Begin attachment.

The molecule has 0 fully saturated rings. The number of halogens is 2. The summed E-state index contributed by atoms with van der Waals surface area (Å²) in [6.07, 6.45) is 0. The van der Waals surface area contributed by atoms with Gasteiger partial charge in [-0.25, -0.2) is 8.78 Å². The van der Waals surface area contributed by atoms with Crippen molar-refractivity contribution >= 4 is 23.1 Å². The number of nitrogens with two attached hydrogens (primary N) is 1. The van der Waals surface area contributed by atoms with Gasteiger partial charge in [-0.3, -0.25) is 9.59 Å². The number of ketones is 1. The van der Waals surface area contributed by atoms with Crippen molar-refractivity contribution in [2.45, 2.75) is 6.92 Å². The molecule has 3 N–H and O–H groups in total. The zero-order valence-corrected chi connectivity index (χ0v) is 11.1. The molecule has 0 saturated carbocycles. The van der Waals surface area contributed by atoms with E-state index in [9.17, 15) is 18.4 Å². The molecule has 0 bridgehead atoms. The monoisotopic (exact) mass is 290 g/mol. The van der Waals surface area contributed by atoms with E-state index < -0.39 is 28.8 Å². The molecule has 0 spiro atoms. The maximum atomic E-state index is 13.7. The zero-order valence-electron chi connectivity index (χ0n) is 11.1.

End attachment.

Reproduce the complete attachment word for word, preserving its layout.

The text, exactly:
The molecule has 0 fully saturated rings. The number of halogens is 2. The summed E-state index contributed by atoms with van der Waals surface area (Å²) in [6.07, 6.45) is 0. The van der Waals surface area contributed by atoms with Gasteiger partial charge in [-0.25, -0.2) is 8.78 Å². The van der Waals surface area contributed by atoms with Crippen molar-refractivity contribution >= 4 is 23.1 Å². The number of nitrogens with two attached hydrogens (primary N) is 1. The van der Waals surface area contributed by atoms with Gasteiger partial charge in [-0.3, -0.25) is 9.59 Å². The number of ketones is 1. The van der Waals surface area contributed by atoms with Crippen molar-refractivity contribution in [2.45, 2.75) is 6.92 Å². The molecule has 3 N–H and O–H groups in total. The zero-order valence-corrected chi connectivity index (χ0v) is 11.1. The molecule has 0 saturated carbocycles. The van der Waals surface area contributed by atoms with E-state index in [9.17, 15) is 18.4 Å². The molecule has 0 bridgehead atoms. The monoisotopic (exact) mass is 290 g/mol. The van der Waals surface area contributed by atoms with E-state index < -0.39 is 28.8 Å². The molecule has 0 spiro atoms. The maximum atomic E-state index is 13.7. The zero-order valence-electron chi connectivity index (χ0n) is 11.1.